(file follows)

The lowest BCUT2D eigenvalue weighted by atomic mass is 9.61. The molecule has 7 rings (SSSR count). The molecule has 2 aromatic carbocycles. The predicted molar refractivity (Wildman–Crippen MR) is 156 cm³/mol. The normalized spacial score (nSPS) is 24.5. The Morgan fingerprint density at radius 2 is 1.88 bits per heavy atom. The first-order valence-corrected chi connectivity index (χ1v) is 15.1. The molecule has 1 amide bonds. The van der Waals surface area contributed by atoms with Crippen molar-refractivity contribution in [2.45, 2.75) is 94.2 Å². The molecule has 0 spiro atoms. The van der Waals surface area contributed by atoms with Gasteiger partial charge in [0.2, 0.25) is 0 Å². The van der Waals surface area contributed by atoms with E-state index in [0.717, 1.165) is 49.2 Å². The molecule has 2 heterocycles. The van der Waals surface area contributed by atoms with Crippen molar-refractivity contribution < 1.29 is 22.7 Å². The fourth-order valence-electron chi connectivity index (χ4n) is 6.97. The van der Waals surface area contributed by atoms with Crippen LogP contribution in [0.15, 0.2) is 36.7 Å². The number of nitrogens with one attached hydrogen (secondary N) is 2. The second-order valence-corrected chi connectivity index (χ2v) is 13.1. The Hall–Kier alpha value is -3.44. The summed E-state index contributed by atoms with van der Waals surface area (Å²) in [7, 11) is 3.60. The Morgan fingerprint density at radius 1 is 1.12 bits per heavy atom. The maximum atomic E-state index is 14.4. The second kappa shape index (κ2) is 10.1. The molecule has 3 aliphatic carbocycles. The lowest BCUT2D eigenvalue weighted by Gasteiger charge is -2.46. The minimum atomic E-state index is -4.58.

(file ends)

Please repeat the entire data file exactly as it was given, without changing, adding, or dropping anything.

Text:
The lowest BCUT2D eigenvalue weighted by atomic mass is 9.61. The molecule has 7 rings (SSSR count). The molecule has 2 aromatic carbocycles. The predicted molar refractivity (Wildman–Crippen MR) is 156 cm³/mol. The normalized spacial score (nSPS) is 24.5. The Morgan fingerprint density at radius 2 is 1.88 bits per heavy atom. The first-order valence-corrected chi connectivity index (χ1v) is 15.1. The molecule has 1 amide bonds. The van der Waals surface area contributed by atoms with Crippen molar-refractivity contribution in [2.45, 2.75) is 94.2 Å². The molecule has 0 spiro atoms. The van der Waals surface area contributed by atoms with Gasteiger partial charge in [0.2, 0.25) is 0 Å². The van der Waals surface area contributed by atoms with E-state index in [0.717, 1.165) is 49.2 Å². The molecule has 2 heterocycles. The van der Waals surface area contributed by atoms with Crippen molar-refractivity contribution < 1.29 is 22.7 Å². The fourth-order valence-electron chi connectivity index (χ4n) is 6.97. The van der Waals surface area contributed by atoms with Crippen LogP contribution in [0.15, 0.2) is 36.7 Å². The number of nitrogens with one attached hydrogen (secondary N) is 2. The second-order valence-corrected chi connectivity index (χ2v) is 13.1. The Hall–Kier alpha value is -3.44. The summed E-state index contributed by atoms with van der Waals surface area (Å²) in [7, 11) is 3.60. The Morgan fingerprint density at radius 1 is 1.12 bits per heavy atom. The maximum atomic E-state index is 14.4. The second kappa shape index (κ2) is 10.1. The molecule has 3 aliphatic carbocycles. The lowest BCUT2D eigenvalue weighted by Gasteiger charge is -2.46. The minimum atomic E-state index is -4.58.